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Review: 'Fatima' Will Bring Great Comfort To Some During These Troubled Times

by Roger Walker-Dack
EDGE Media Network Contributor
Tuesday Oct 13, 2020
Jorge Lamelas, Alejandra Howard and Stephanie Gil in 'Fatima'
Jorge Lamelas, Alejandra Howard and Stephanie Gil in 'Fatima'  

Based on true events that occurred in Portugal in 1917 that have since been the subject of changing folklore, how the religious drama "Fatima" will be perceived will be determined by the viewer's own beliefs. Catholics may welcome the story of the apparitions of the Virgin Mary with such open arms, where to any atheist this is just another beautifully filmed period drama.

The film tells the story of how a 10-year-old shepherd girl Lúcia dos Santos (Stephanie Gil) and her two young cousins, Francisco and Jacinta Marto, were out in the fields tending the sheep when they were visited by an apparition. The vision told them that she had bought a message of peace, and made a point of telling the three of them to come back in the same place in exactly a month's time when she would visit them again and tell them more.

The cousins agreed between themselves to keep this event to themselves, but one of them inevitably let it slip, and it spread like wildfire around their tiny village of Fatima.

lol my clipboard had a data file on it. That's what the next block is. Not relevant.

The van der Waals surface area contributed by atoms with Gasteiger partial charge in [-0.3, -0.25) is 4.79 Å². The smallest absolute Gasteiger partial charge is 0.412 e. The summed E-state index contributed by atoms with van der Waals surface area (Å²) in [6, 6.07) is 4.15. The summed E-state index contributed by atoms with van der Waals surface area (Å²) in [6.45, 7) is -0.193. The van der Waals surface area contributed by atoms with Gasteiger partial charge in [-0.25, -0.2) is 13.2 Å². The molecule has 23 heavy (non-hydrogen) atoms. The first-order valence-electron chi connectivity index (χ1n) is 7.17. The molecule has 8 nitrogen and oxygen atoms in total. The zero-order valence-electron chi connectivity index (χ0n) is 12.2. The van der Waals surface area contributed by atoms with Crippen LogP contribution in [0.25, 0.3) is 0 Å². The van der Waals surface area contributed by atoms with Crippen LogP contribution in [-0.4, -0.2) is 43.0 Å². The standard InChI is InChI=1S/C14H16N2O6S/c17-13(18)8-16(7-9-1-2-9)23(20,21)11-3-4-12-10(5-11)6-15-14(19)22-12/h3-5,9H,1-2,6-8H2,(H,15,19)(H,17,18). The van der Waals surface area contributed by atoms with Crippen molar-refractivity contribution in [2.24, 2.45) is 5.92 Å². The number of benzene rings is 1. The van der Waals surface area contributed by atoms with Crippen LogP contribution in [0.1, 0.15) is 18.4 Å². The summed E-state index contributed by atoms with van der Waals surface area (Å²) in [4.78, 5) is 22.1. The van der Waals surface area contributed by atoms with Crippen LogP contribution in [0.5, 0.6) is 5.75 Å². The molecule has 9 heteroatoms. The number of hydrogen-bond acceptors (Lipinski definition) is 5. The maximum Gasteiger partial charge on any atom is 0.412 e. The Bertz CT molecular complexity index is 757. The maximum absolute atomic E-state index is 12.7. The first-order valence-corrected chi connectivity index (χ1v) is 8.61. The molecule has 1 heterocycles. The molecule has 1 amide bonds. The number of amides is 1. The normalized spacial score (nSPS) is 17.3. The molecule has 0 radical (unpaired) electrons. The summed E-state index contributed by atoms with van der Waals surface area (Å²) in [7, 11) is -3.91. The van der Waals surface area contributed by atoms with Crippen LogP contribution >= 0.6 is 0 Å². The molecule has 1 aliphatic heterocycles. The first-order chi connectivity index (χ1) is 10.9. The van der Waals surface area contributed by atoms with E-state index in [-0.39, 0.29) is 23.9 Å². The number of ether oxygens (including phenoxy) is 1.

The was a particularly rough time in Portugal's history, as it had just been changed into a Republic and its leaders were anti-clerical and at odds with the powerful Catholic Church. Now, with a civil war raging, the citizens would gather once a week in the village square to hear the mayor read out a roll call of all the local men who had been killed or were missing in action.

Against this uncertainty, the story of the apparition caused great concern, and was the only thing that sort of united the new governing powers and the church hIerarchy. They were both opposed to the story — not just because the message was all about peace, but because it challenged their leadership and empowered the deeply religious population.

Most of the story is told in flashbacks by Lúcia, who is now an elderly nun (Sônia Braga) secluded in a convent and who is being visited by a history professor (Harvey Keitel). She still tells the stories of her childhood visions with the exact same details that the authorities had pressured her to recant.

Sister Lúcia recounts how, after all the initial doubts and as word of their prophecy spread, tens of thousands of religious pilgrims flocked to the site to witness what became known as the Miracle of the Sun.

Directed by an award-winning cinematographer Marco Pontecorvo (hence the stunning visuals) from a script by Valerio D'Annunzio, and Barbara Nicolosi, "Fatima" is a entertaining film that will give great comfort to some people in these tough times.

Roger Walker-Dack, a passionate cinephile, is a freelance writer, critic and broadcaster and the author/editor of three blogs. He divides his time between Miami Beach and Provincetown.


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